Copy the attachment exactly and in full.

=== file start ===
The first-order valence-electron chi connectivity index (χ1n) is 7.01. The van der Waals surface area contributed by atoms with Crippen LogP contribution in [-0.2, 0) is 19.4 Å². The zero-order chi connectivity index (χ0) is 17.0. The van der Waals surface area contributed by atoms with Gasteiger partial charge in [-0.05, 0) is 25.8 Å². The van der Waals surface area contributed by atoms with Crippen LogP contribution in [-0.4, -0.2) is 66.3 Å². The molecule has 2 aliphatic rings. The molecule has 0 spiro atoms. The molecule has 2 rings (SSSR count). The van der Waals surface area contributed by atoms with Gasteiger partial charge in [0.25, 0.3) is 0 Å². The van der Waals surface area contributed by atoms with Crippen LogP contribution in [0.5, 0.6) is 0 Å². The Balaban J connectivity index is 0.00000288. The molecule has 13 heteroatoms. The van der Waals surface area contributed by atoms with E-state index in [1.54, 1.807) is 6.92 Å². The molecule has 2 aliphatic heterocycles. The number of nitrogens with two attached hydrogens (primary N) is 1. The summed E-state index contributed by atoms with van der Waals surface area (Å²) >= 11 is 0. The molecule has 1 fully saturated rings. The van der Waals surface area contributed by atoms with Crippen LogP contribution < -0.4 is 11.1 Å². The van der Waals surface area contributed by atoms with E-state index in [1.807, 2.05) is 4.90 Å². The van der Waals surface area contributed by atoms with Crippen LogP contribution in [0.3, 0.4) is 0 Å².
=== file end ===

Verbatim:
The first-order valence-electron chi connectivity index (χ1n) is 7.01. The van der Waals surface area contributed by atoms with Crippen LogP contribution in [-0.2, 0) is 19.4 Å². The zero-order chi connectivity index (χ0) is 17.0. The van der Waals surface area contributed by atoms with Gasteiger partial charge in [-0.05, 0) is 25.8 Å². The van der Waals surface area contributed by atoms with Crippen LogP contribution in [-0.4, -0.2) is 66.3 Å². The molecule has 2 aliphatic rings. The molecule has 0 spiro atoms. The molecule has 2 rings (SSSR count). The van der Waals surface area contributed by atoms with Gasteiger partial charge in [0.25, 0.3) is 0 Å². The van der Waals surface area contributed by atoms with Crippen LogP contribution in [0.5, 0.6) is 0 Å². The Balaban J connectivity index is 0.00000288. The molecule has 13 heteroatoms. The van der Waals surface area contributed by atoms with E-state index in [1.54, 1.807) is 6.92 Å². The molecule has 2 aliphatic heterocycles. The number of nitrogens with two attached hydrogens (primary N) is 1. The summed E-state index contributed by atoms with van der Waals surface area (Å²) >= 11 is 0. The molecule has 1 fully saturated rings. The van der Waals surface area contributed by atoms with Crippen LogP contribution < -0.4 is 11.1 Å². The van der Waals surface area contributed by atoms with E-state index in [1.807, 2.05) is 4.90 Å². The van der Waals surface area contributed by atoms with Crippen LogP contribution in [0.3, 0.4) is 0 Å².